Ford plans to roll out the second generation of its Sync in-car connectivity system, which establishes a Wi-Fi hot spot inside a vehicle, sometime in 2010. However, the company has not yet disclosed which of its hot rods will be hot-spot-enabled.
To activate the second-generation Sync, a driver or passenger will insert a USB mobile broadband modem into a USB port, creating a secure wireless connection and allowing everyone within the vehicle to use Wi-Fi devices.
“You’re not paying for yet another mobile subscription or piece of hardware because Ford will let you use technology you already have,” Mark Fields, Ford president of The Americas, said in a statement Dec. 21.
Standard WPA2 (Wi-Fi Protected Access 2) security protocols will require users to enter a “randomly chosen password to connect to the Internet,” said a Dec. 21 statement issued by Ford, and drivers must specifically allow a device to connect. In theory, this prevents unauthorized users from piggybacking off an owner’s signal.
The first generation of the Sync is offered on 13 Ford, Lincoln and Mercury vehicles. Originally developed in conjunction with Microsoft and introduced at the Detroit Auto Show on Jan. 8, the feature supports Apple’s iPod and Microsoft’s Zune, will sync with Bluetooth-capable phones to access their contact lists, and can play music from USB thumb drives.
As smartphones and other devices encourage users to remain always connected, vehicle makers have been incorporating more features into their vehicles that play to that perceived need. For example, a consortium of companies showed the LTE Connected Car, a proof-of-concept vehicle, to reporters in New York on Nov. 3.
That concept car featured four touch screens, allowing access to navigation, entertainment, communications and vehicle diagnostics applications. A variety of companies, ranging from Alcatel-Lucent to Toyota, contributed their particular knowledge bases to the endeavor. The vehicle included an in-vehicle Wi-Fi environment.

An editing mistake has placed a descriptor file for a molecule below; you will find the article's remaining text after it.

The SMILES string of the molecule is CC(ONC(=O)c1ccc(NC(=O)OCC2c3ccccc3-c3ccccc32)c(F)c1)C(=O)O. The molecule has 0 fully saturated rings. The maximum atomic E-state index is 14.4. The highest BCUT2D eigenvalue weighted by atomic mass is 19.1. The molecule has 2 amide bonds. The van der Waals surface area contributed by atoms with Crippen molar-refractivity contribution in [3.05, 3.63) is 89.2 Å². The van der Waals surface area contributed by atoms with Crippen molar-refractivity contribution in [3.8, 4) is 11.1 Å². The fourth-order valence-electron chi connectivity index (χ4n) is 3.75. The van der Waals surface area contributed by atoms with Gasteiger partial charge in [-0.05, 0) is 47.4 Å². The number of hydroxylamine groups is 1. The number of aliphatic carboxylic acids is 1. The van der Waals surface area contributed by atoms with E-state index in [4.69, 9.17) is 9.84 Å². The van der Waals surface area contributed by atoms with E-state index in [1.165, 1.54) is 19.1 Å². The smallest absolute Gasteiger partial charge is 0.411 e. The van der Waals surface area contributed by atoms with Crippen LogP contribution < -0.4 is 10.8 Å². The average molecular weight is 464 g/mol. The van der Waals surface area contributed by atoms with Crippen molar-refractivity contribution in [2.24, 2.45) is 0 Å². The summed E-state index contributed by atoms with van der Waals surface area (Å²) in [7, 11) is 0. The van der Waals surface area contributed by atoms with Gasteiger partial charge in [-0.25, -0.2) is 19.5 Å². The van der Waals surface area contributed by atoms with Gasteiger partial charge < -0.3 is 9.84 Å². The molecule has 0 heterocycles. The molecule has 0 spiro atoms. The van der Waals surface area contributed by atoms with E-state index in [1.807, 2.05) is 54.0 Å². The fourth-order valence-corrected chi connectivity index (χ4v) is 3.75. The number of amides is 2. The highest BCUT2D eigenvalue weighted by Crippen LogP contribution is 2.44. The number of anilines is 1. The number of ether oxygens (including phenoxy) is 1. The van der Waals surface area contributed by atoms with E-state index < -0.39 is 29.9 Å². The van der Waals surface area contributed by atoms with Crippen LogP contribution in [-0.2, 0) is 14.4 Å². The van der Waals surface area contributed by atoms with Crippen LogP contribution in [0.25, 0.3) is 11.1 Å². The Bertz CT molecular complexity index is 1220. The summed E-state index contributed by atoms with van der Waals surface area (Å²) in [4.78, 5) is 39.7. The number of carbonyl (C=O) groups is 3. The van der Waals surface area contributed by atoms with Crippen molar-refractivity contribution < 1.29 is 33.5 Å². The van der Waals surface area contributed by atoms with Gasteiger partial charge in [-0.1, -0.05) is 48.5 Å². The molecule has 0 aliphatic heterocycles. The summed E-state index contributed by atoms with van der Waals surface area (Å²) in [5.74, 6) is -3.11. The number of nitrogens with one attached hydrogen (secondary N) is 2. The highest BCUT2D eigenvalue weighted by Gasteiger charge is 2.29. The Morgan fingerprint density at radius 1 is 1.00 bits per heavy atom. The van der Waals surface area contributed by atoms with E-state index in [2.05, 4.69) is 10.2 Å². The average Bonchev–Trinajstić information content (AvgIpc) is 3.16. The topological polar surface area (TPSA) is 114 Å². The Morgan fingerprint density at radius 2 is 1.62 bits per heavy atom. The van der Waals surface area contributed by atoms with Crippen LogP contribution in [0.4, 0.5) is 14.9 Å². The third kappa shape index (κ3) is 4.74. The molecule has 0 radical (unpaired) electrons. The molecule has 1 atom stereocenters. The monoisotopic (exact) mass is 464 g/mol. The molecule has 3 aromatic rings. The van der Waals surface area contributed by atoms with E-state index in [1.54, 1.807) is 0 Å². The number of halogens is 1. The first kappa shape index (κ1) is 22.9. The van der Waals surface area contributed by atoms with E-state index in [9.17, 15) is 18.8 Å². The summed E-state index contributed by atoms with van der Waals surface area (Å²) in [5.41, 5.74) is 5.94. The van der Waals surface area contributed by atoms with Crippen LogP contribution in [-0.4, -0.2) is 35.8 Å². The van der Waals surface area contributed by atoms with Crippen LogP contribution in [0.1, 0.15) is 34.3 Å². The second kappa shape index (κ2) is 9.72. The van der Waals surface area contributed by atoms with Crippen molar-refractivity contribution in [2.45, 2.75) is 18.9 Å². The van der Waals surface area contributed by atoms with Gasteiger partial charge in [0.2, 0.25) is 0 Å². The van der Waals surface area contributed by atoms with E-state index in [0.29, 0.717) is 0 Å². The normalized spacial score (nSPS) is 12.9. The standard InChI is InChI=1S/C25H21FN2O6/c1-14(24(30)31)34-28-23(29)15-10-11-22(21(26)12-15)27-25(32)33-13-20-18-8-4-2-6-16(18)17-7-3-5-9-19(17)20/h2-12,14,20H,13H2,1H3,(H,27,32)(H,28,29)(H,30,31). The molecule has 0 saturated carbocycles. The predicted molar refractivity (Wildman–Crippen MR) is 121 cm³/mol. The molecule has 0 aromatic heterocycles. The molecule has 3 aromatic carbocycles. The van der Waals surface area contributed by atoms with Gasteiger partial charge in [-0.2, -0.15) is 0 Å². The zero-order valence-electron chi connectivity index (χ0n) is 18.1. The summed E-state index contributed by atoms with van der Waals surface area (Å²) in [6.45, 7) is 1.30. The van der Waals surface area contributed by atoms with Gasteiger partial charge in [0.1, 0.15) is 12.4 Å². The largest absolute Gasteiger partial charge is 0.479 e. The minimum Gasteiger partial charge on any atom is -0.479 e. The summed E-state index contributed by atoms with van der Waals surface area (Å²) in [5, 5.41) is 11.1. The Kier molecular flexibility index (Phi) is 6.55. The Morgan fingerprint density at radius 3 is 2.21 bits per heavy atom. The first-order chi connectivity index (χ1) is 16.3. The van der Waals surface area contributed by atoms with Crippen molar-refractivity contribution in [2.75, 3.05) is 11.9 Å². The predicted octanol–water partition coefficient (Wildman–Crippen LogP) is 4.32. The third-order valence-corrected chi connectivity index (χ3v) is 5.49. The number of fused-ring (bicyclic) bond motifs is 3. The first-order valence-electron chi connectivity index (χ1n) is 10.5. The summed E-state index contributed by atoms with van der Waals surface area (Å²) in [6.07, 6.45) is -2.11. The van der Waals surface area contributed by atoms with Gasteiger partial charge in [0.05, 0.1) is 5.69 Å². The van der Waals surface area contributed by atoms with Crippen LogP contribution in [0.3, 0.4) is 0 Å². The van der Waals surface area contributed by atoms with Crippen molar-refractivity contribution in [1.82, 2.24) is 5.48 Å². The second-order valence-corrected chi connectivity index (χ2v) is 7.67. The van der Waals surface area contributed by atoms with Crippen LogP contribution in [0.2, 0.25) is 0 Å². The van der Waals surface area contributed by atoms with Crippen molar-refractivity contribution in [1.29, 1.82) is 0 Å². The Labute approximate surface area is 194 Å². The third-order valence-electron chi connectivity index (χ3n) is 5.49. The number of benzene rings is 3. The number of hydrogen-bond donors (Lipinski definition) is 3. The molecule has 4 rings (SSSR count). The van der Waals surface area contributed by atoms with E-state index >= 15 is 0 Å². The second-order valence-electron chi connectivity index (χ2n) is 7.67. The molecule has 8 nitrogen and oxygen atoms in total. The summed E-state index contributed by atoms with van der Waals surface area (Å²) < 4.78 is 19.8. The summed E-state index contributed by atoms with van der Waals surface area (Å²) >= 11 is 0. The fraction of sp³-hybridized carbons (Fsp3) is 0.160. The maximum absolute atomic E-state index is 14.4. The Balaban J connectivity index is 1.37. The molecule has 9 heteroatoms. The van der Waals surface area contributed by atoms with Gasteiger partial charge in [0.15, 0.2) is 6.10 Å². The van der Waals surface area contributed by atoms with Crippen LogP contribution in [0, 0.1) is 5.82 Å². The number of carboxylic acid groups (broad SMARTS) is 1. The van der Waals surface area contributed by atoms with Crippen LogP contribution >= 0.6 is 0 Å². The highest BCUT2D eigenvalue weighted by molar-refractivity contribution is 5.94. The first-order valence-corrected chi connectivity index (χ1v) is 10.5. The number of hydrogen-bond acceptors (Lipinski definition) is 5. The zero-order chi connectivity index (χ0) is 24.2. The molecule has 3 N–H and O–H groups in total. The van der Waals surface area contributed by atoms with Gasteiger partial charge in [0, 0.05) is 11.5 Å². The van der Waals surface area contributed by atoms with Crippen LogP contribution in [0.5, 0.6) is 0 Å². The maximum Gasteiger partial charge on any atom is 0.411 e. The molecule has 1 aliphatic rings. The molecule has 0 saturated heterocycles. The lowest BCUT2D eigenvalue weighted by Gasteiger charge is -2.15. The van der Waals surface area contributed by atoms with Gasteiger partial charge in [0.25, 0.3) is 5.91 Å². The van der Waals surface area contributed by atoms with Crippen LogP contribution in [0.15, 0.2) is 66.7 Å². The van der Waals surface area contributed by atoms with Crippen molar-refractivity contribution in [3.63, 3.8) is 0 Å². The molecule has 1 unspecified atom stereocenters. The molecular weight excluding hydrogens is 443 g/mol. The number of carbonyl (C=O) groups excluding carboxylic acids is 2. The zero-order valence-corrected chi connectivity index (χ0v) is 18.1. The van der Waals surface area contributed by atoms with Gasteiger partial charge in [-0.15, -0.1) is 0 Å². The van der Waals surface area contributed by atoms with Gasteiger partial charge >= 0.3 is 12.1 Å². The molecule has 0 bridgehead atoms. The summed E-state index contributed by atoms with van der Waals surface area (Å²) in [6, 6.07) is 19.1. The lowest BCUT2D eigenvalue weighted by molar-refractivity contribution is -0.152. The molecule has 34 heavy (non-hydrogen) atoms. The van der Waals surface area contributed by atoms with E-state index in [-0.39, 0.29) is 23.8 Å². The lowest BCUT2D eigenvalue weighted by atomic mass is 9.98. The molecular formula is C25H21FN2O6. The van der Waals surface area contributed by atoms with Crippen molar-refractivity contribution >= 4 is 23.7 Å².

While that particular car remains firmly in the concept stage, other automakers have taken more concrete steps. Ford has built a number of next-generation features into its vehicles, such as a 76GHz radar system that alerts the driver to oncoming obstacles.
Ford also developed a MyKey feature that lets a parent program vehicle keys to enable default modes for specific drivers; for example, limiting a teen driver’s speed and volume level. Microsoft’s Traffic, Directions and Information Sync application provides real-time traffic reports and other data.
These new abilities at least partially stem from new technologies introduced by hardware manufacturers such as Intel, which in March rolled out a series of Atom processors designed for in-vehicle systems. Paired with the Microsoft Auto software platform, the processors power vehicle features such as mobile device syncing and speech recognition.